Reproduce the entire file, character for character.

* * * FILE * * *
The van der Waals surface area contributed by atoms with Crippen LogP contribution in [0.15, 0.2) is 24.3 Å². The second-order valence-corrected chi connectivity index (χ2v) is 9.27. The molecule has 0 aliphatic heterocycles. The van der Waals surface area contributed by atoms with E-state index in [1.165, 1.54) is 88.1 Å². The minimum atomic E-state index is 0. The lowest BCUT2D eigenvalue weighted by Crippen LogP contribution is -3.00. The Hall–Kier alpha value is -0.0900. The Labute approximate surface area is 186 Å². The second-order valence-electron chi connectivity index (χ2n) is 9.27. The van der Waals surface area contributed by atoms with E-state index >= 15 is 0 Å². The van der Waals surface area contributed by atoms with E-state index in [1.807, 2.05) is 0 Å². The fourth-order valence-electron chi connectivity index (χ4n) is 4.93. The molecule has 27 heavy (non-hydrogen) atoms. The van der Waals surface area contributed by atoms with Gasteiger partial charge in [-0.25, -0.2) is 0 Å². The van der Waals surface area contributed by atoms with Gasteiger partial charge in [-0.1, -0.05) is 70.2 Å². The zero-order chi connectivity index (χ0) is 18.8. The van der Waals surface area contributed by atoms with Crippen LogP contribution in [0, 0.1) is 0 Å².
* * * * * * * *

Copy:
The van der Waals surface area contributed by atoms with Crippen LogP contribution in [0.15, 0.2) is 24.3 Å². The second-order valence-corrected chi connectivity index (χ2v) is 9.27. The molecule has 0 aliphatic heterocycles. The van der Waals surface area contributed by atoms with E-state index in [1.165, 1.54) is 88.1 Å². The minimum atomic E-state index is 0. The lowest BCUT2D eigenvalue weighted by Crippen LogP contribution is -3.00. The Hall–Kier alpha value is -0.0900. The Labute approximate surface area is 186 Å². The second-order valence-electron chi connectivity index (χ2n) is 9.27. The van der Waals surface area contributed by atoms with E-state index >= 15 is 0 Å². The van der Waals surface area contributed by atoms with E-state index in [1.807, 2.05) is 0 Å². The fourth-order valence-electron chi connectivity index (χ4n) is 4.93. The molecule has 27 heavy (non-hydrogen) atoms. The van der Waals surface area contributed by atoms with Gasteiger partial charge in [-0.25, -0.2) is 0 Å². The van der Waals surface area contributed by atoms with Gasteiger partial charge in [-0.1, -0.05) is 70.2 Å². The zero-order chi connectivity index (χ0) is 18.8. The van der Waals surface area contributed by atoms with Crippen LogP contribution in [0, 0.1) is 0 Å².